In his Sept. 24 Ideas article, "Sex on the Brain," linguist Mark Liberman scrutinized the claims of some recent books -- like Louann Brizendine's "The Female Brain" -- that women talk more than men.
Not likely, he concluded, based on the actual science that's out there, and certainly not proven by anything in these authors' flimsy footnotes. For instance, Brizendine's sexy stat -- "A woman uses about 20,000 words per day while a man uses about 7,000" -- was sourced to a self-help book that offered no evidence at all.
A bit of Googling easily turns up at least nine different versions of this claim, ranging from 50,000 vs. 25,000 down to 5,000 vs. 2,500. But a bit of deeper research reveals that none of the authors of these claims actually seems to have counted, and none cites anyone who seems to have counted either.
His dissent did nothing to slow the urban legend's spread, which Liberman has been grimly documenting at Language Log. Last week, however, the truth squad caught up with Brizendine, in the person of Guardian reporter Stephen Moss, who wrote in a Nov. 27 story that Brizendine
has accepted the criticism of the numbers . . . and will be deleting them from future editions. Nor will they appear in the UK edition, to be published by Bantam in April. "I understand Mark Liberman's point and I am grateful to him," she says. "He felt I was passing on data that was not nailed down, and thus perpetuating a myth."
So, the truth will out? Not so fast. The very next day, the Daily Mail reported the bogus Brizendine numbers as fact ("Women talk three times as much as men, says study"). That story hasn't been corrected, and people who tried to post objections told Liberman their comments have been ignored. (The published comments are all in the yahoo-humorous vein: "Someone had to do a study to figure this out?")
Liberman is reasonably philosophical about our collective weakness for any bunkum that confirms our gender stereotypes. But he wonders why journalistic standards so often don't apply to science reporting. Heads rolled at CBS after "Memogate," but ABC's credulous September reports on the neuroscience of sex were just fine: "No one at '20/20' is in even the slightest bit of trouble, although the sheer amount of fabricated evidence presented on those programs was a great deal larger," he writes.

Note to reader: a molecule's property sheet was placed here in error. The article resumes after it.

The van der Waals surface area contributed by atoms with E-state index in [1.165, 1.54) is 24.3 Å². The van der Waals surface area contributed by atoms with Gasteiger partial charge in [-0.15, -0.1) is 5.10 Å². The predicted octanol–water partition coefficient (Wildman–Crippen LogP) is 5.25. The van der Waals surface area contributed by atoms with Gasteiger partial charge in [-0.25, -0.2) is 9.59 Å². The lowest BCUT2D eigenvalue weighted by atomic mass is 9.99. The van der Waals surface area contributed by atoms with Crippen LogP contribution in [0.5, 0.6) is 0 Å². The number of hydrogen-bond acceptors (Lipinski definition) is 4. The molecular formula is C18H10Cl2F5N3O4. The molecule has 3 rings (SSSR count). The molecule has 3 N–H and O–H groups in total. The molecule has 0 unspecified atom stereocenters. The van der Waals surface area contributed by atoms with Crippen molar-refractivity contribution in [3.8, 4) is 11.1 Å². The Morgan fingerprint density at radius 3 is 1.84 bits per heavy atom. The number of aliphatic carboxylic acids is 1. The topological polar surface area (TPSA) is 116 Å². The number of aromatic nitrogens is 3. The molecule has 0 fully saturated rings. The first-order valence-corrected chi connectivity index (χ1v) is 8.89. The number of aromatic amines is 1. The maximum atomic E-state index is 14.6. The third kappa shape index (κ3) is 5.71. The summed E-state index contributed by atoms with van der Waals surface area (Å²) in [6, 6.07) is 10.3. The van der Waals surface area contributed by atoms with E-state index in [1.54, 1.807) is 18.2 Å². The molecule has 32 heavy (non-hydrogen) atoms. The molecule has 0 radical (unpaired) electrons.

In fact, the folks responsible for those "20/20" segments probably got praise and credit from their employers, since the pseudo-science of sex differences is a very popular topic, and those segments were effectively presented and presumably got good ratings. The same thing can be said about the dozens, if not hundreds, of editors, producers, pundits, reviewers and reporters who have spread the same fabrications through the global media over the past few months.
You know who you are, I want to add -- but then again, maybe you don't.
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Leon Neyfakh is the staff writer for Ideas. Amanda Katz is the deputy Ideas editor. Stephen Heuser is the Ideas editor.
Guest blogger Simon Waxman is Managing Editor of Boston Review and has written for WBUR, Alternet, McSweeney's, Jacobin, and others.
Guest blogger Elizabeth Manus is a writer living in New York City. She has been a book review editor at the Boston Phoenix, and a columnist for The New York Observer and Metro.
Guest blogger Sarah Laskow is a freelance writer and editor in New York City. She edits Smithsonian's SmartNews blog and has contributed to Salon, Good, The American Prospect, Bloomberg News, and other publications.
Guest blogger Joshua Glenn is a Boston-based writer, publisher, and freelance semiotician. He was the original Brainiac blogger, and is currently editor of the blog HiLobrow, publisher of a series of Radium Age science fiction novels, and co-author/co-editor of several books, including the story collection "Significant Objects" and the kids' field guide to life "Unbored."
Guest blogger Ruth Graham is a freelance journalist in New Hampshire, and a frequent Ideas contributor. She is a former features editor for the New York Sun, and has written for publications including Slate and the Wall Street Journal.
Joshua Rothman is a graduate student and Teaching Fellow in the Harvard English department, and an Instructor in Public Policy at the Harvard Kennedy School of Government. He teaches novels and political writing.